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Windfarm may be heading for Cardiff  

Cardiff could be getting its first city mini-windfarm, it has been revealed.

Turbines to generate power could be sited along the city’s foreshore.

A study to be carried out within the next year will look at the feasibility of locating a wind farm ““ probably involving two turbines ““ within the city’s boundaries, possibly in an area near the Celsa steelworks in Tremorfa.

Cardiff council said that it also wanted to investigate the potential for heating buildings, such as County Hall and Willows High School, from a waste heat recovery scheme centred on the city’s Celsa plants.

Councillor Mark Stephens, the executive member for economic development, said: “If wind farms are to be developed ““ and we have not reached a decision in principle yet ““ the council has to find out whether it would be technically feasible.

“In addition, we need to assess the impact on the environmental ““ both the natural and people.

“We plan to work with the Carbon Trust on this.

“I see three options if a scheme proves feasible.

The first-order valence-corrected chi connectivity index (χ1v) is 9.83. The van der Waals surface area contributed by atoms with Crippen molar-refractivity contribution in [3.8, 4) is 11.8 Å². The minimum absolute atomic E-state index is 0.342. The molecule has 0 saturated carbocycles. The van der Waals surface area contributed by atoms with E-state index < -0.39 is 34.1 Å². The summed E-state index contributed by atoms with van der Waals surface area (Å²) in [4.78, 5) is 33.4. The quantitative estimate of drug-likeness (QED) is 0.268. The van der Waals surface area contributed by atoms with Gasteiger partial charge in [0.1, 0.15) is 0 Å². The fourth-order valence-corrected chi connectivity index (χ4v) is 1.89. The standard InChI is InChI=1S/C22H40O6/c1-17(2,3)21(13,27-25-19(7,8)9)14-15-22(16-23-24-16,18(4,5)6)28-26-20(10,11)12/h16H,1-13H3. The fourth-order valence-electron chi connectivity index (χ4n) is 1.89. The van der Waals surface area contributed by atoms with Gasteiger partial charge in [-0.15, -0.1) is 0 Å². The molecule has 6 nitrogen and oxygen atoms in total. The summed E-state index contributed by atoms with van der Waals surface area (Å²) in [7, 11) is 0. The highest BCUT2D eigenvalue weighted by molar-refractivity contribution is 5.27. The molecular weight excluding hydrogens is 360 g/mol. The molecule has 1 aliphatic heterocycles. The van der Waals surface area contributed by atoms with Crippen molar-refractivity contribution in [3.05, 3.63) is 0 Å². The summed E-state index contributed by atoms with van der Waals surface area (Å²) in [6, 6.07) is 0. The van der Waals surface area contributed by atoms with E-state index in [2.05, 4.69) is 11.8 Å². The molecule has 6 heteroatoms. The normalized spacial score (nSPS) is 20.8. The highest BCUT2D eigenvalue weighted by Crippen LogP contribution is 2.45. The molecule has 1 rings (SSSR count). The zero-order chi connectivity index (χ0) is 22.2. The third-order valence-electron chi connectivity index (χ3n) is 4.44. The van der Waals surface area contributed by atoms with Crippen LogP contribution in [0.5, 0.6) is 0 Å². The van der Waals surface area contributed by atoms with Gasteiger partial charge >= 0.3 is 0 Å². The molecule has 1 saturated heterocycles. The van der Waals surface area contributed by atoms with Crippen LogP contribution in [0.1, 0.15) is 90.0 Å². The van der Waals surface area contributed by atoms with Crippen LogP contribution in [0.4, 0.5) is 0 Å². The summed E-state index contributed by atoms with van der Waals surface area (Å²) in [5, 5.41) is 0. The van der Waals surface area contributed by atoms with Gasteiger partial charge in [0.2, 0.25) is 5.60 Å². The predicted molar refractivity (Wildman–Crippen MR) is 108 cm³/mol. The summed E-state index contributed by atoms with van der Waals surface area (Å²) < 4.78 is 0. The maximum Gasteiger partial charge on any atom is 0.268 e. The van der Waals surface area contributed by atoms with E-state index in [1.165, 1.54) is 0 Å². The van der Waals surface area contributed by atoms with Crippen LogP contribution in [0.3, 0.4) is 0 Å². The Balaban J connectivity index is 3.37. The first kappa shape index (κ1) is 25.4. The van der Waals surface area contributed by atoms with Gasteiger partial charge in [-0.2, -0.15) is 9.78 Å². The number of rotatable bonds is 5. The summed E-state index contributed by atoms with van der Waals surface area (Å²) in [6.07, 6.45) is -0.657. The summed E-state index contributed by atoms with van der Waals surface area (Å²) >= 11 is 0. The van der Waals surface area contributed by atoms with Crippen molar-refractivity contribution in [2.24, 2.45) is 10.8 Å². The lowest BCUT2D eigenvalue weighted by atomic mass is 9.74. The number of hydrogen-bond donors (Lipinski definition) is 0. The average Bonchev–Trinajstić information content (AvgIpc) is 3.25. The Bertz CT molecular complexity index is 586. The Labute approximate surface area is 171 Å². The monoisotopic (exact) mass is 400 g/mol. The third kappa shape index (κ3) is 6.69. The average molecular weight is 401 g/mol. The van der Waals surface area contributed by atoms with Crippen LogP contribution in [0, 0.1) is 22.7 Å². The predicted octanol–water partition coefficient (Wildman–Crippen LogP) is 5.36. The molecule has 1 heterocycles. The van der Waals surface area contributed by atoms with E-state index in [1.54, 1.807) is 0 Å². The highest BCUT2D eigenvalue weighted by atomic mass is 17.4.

“The trust could build the turbines and take the profits, there could be a partnership approach or the authority could construct them.

“They would look very much like the wind turbines along the M4 near Reading.

“We have already held talks with Celsa about a waste heat recovery scheme and that could also move forward,” he added.

Cardiff council leader Rodney Berman said: “A lot of the controversy about wind turbines around Wales has been created because of concerns they are planned in sensitive areas such as off the coast of Porthcawl or in attractive landscapes.

“We have got a shoreline which has been largely ignored and it is worth looking into the feasibility of the idea.”

Julian Rosser, director of Friends of the Earth, said: “Building wind turbines in a variety of locations is perfectly feasible. The crucial thing is the strength of wind speed.

“I don’t know what it would be like on somewhere like the foreshore but it is certainly worth investigating. We also strongly support the use of industrial processes to generate energy. When you transmit electricity around the country there is a loss, depending on the distance involved.

“Certainly, schemes that generate energy locally would be very worthwhile.”

by Phillip Nifield
South Wales Echo

southwalesecho

14 May 2007

This article is the work of the source indicated. Any opinions expressed in it are not necessarily those of National Wind Watch.

The copyright of this article resides with the author or publisher indicated. As part of its noncommercial effort to present the environmental, social, scientific, and economic issues of large-scale wind power development to a global audience seeking such information, National Wind Watch endeavors to observe “fair use” as provided for in section 107 of U.S. Copyright Law and similar “fair dealing” provisions of the copyright laws of other nations. Send requests to excerpt, general inquiries, and comments via e-mail.

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